One thing that has was highlighted by Katharine Newton in her final investigation into Mark Sampson’s behaviour was an alleged ‘inability to distinguish between “banter” and racial abuse’. Whilst Newton claimed that she does not believe Sampson to be racist, it is clear that any person who has trouble distinguishing between what is and isn’t appropriate should not be granted such a position of power.
In approaching the comments made by Sampson to Aluko and Spence, it is important to remember that they were delivered without consideration as to the appropriateness of these comments or of the fact they were coming directly from a figure who held authority over the players. This raises questions about the proper safeguarding procedures that the FA have in place to prevent abuses happening between people in positions of power and those for whom they are responsible.
This, coupled with the FA’s oversight of Sampson’s previous misdemeanours, is a damning indictment of the FA’s recruitment process. The FA’s reluctance to conduct a thorough investigation when these allegations were first raised sends out a clear message about how they handle their business and damages the integrity the football industry as a whole.
It seems abundantly clear that the FA needs to launch a full-scale review of their procedures for correct conduct and recruitment because, if they continue to operate in the way that they have been, they run the risk of repeat offenses in the future.
Eni Aluko vindicated but unfairly demonised
In the end, justice won. But what the yesterday’s verdict cannot fix is the torrid last few months that Eni Aluko has been made to endure. She has been victimised by certain areas of the press and on social media, criticised for ‘lying’ by a not insignificant number of her fellow professionals, been removed from her job as a lawyer and lost her place in the international team.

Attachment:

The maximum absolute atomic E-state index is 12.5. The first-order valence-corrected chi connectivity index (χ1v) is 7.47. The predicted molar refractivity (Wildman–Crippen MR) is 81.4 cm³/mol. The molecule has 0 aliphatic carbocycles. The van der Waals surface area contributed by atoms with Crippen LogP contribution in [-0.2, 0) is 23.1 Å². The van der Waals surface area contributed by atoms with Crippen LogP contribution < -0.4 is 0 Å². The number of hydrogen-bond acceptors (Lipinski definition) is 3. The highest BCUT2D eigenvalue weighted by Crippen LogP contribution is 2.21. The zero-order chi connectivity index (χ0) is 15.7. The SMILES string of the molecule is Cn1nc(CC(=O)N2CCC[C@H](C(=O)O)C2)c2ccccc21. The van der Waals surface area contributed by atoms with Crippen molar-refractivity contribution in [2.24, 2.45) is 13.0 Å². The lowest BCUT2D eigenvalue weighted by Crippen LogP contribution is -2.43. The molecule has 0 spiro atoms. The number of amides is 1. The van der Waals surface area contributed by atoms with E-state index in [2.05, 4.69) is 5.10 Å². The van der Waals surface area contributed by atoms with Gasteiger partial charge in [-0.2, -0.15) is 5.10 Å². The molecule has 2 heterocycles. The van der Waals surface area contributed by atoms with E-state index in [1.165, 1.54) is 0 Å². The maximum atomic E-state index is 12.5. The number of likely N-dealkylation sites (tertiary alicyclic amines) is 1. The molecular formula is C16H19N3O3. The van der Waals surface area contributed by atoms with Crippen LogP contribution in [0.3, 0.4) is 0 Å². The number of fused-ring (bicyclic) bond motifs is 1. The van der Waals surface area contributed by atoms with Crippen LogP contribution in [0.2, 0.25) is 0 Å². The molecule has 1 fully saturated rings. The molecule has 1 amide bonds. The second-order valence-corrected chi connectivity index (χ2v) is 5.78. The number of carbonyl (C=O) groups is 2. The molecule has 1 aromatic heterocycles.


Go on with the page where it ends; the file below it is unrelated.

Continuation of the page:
Aluko, it is important to note, is an exceptional football, having been capped 102 times by her country and playing regularly at the highest level of the women’s game. Having been dropped from the Lionesses by Mark Sampson in 2016, she was recently subjected to an ill-judged goal celebration from her former teammates who chose to run to Sampson after a goal as a sign of unity.
If this were not enough, Aluko was also subjected to what she called ‘borderline blackmail’ by the FA after they refused to give her a second compensation payment unless she came out in support of the organisation. Although she may yet receive this money – and perhaps even the chance to represent the Lionesses again in the future – what she won’t get back are those months of unjust scrutiny and scorn.
At every step of this sorry affair, Eni Aluko has conducted herself with a calmness and grace that fly in the face of the behaviour of those at the top of the Football Association. It is not often in life that the ‘good guys’ and the ‘bad guys’ are so clearly demarcated. This, it seems, is one of them.